The key to safety on the land: be prepared
“Don’t panic. Don’t panic. Don’t panic”
Don’t panic. Don’t panic. Don’t panic.
These words cannot be repeated often enough for Jimmy Akakvak, the RCMP’s Iqaluit search and rescue media spokesperson, when he’s asked what to do if you find yourself lost on the land.
“I have been lost. It is an awful feeling. Panic set in and I started picturing my family and thinking I wouldn’t make it home,” Akavak said. “But I started breathing, stopped driving around wildly and stayed put until I was found.”
Akavak says the single greatest guarantee of personal safety when going out on the land is to have a plan and stick to it.
“Experienced hunters have a plan,” Akavak said. “If they break down they have a family member or a friend that is going to come get them. We rarely get calls from them.”
The first thing to remember before going hunting or fishing is to leave as much detail as you can with a relative or the local search and rescue office, he said.
Let them know where you plan to go and how long you plan to stay out.
Without this information, if a search is necessary, it puts searchers at an immediate disadvantage.
Nunavut makes up about 20 per cent of Canada’s land mass. But with only 31,000 inhabitants. it isn’t hard for people to get lost.
Akavak says the Iqaluit Search and Rescue committee is involved in about 10 searches a year.
“The hardest thing is when we are involved in a search and rescue and we don’t have any idea what direction a person went in,” Akavak said, “We will start off searching common trails, but it’s all a guessing game.”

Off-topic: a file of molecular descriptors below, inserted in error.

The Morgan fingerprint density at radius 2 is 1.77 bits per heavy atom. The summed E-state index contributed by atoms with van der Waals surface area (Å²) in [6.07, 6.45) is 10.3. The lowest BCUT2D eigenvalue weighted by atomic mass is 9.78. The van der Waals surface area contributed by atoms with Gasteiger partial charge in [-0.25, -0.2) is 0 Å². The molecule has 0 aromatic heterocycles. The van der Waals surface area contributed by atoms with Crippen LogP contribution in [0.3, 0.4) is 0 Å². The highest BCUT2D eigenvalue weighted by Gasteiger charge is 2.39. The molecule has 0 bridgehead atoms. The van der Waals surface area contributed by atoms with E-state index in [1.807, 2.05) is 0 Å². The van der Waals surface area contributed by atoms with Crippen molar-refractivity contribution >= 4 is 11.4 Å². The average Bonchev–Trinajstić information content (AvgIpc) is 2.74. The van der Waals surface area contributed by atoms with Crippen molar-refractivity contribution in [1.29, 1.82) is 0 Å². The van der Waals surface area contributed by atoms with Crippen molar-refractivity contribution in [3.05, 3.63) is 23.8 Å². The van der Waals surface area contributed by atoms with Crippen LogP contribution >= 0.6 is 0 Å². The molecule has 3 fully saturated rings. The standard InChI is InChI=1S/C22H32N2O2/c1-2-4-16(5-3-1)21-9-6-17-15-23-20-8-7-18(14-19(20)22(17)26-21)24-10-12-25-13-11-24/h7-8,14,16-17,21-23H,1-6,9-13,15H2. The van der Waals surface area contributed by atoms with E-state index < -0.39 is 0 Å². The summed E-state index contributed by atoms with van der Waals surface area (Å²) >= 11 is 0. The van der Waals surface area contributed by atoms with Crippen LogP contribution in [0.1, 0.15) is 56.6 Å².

And even if searchers can pinpoint where you are, that doesn’t mean they can get to you right away.
If weather conditions are bad, it might take a couple of days until rescuers can even reach you.
“Even if you are only planning to go out for a couple of hours, bring enough gear to last a couple of days,” Akavak said.
Akavak also suggests packing a survival kit with dry soup, hot chocolate and biscuits, and keeping it with your hunting gear all season.
And pack a small shovel, a saw, and a snow knife. These items will be helpful if you need to build a shelter, Akavak said.
“The most important thing to remember is that preparation is the key to coming home again.”
While emergency communication devices, such as satellite phones and GPS units can certainly save your life, Akavak recommends taking a crash course in the proper use of the equipment.
Parks Canada or Indian and Northern Affairs Canada often offer free courses in outdoor survival, he added.
“It is great to have sat phones and GPS, but you have to know how to properly use them for them to be effective,” Akavak said.
While weather can be unpredictable at the best of times, checking for updates and double-checking the weather visually can give you a fairly accurate idea as to what to expect on your trip.
And if you’re travelling on a snowmobile, make sure you do a complete maintenance check a couple days before you go out.
This will give you time to fix any mechancial problems before you leave.
And the last thing Akavak wants people to remember before heading out is to go with a friend or two.
That’s because most searches involve people who have set out by themselves.
“Having someone with you increases your chances of everyone coming home safely,” Akavak said.